Death neighb'ring towns to kindred flaughter leads,
Mars arms the globe. Thus 1teed provoking steed,
Burlts from the bars, and maddens in his speed :
The guide went back, each wearied finew strains,
On flies th' infuriate car, and mocks the starting reii!


This passage, for the sake of greater d. ftinétness of compazison, may be divided into four parts : the invocation to ine Gods of Rome; the praise of Agustus, which that invocation introduces ; the picture of the late of anarchy, which his government was to remedy ; and the comparisop, by which the unbridled rage of that wretched state is represented to the fancy. The invocation is not only inelegantly, but unfaithifully translated by Dryden. The words which we have marked with italics in his first couplet, are wholly unjustified by the original. The Di patrii indigetes," undoubtedly meant only the native Gods of Rome, the local and national deities who more peculiarly presided over the fortunes of the city. No Roman could have had an idea that they were “ bome-born,'' still less that they were “ of mortal birth.Dryden, in the hafte of his tranlation, seems to have been led into this confufion by the mention of Romulus. But Romulus and Vetta are invoked, in addition to these national deities (whoever they were) and Romulus was himself confidered, not as “ of mortal birth,” but as the son of Mars. In the second and third verses, the language addressed to Velta is extremely unhappy. The imagination is diverted from the Goddess Velta, to the earth itself. In other parts of poetry, it may fometimes be allowed to substitute the name of the deities who are supposed to preside over certain objects, for the class of objects over which they prefide, as Mars for war, Bacchus for wine, &c. and the reverse. But this never can be tolerated in invocation, because prayer must suppose the personal existence of those beings who are addressed. The expreilions which we have marked in the fifth couplet are so inelegant, not to say vulgar, that they must displease and disgurt even the mere English reader, whose taste does not receive the additional dirpleasure, which arises from a contralt of the meanness of these lines with the majesty of the original. But all the lines which follow are truly Drydenic. They are nervous and musical, spirited and lofty. They have that air of immediately flowing from the inspiration of genius, which distinguishes their great author, and which no other English poet in rhyme has been able to copy:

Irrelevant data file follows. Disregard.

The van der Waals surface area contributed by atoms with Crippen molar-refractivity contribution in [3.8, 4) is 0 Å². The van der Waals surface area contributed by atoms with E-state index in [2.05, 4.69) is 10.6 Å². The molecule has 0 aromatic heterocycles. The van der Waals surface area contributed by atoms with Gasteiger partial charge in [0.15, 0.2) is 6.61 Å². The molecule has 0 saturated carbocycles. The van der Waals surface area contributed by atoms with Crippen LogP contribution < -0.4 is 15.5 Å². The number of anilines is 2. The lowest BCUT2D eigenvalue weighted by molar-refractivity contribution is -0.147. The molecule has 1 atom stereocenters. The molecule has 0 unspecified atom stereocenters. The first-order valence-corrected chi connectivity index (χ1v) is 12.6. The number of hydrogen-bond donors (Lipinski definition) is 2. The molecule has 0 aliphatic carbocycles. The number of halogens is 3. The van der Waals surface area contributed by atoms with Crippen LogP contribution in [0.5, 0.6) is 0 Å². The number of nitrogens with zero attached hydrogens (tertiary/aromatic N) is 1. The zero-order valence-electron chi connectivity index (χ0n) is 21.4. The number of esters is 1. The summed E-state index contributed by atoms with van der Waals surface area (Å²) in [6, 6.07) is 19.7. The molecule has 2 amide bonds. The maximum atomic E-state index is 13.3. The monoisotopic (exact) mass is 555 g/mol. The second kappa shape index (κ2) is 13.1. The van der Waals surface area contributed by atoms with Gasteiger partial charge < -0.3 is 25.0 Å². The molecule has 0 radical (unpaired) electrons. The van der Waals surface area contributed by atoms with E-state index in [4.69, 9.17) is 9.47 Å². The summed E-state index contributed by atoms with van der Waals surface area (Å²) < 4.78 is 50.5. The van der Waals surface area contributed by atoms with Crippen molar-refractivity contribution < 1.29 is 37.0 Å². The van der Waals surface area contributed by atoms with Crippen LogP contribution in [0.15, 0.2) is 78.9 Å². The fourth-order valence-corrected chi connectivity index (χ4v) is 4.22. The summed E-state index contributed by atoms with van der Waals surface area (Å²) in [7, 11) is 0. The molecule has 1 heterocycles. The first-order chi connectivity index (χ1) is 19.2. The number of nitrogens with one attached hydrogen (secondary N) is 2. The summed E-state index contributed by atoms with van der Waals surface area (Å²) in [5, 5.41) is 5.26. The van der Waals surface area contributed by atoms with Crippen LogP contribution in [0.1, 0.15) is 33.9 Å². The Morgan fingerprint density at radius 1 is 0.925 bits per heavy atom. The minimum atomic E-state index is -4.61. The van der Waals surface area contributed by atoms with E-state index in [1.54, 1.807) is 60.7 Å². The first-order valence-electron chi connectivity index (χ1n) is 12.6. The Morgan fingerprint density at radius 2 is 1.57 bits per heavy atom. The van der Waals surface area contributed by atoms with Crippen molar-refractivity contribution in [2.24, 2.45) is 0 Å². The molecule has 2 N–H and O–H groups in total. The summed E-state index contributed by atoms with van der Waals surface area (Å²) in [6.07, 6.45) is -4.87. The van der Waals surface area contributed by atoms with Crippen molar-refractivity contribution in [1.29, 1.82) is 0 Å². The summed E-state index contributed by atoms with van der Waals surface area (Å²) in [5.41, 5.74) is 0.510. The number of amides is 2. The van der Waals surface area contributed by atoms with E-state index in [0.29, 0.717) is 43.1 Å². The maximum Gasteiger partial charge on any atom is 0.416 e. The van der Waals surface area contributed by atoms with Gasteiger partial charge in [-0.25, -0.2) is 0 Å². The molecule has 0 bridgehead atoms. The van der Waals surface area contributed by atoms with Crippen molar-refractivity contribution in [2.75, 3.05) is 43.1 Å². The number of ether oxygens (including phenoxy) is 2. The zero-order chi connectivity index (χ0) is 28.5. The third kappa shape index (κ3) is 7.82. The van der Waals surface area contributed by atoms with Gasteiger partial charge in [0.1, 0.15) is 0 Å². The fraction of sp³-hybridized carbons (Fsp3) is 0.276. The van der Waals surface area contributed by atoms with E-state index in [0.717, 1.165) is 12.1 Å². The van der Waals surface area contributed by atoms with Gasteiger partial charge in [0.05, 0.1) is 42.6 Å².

The seader in this paffage, as in many others of Dryden, rises from the perulal with mingled feelings of admiration and regret; he admires the powers which can produce such excellence, and he deplores the hafte which could fuffer fo many errors to escape. For the memory and talents of Dr. Warton, we have great respect ; but we can scarcely prevail on ourselves to doubt, that our readers must think his translation the worit of those which we have laid before them. The first and third couplets of his version, are made up of as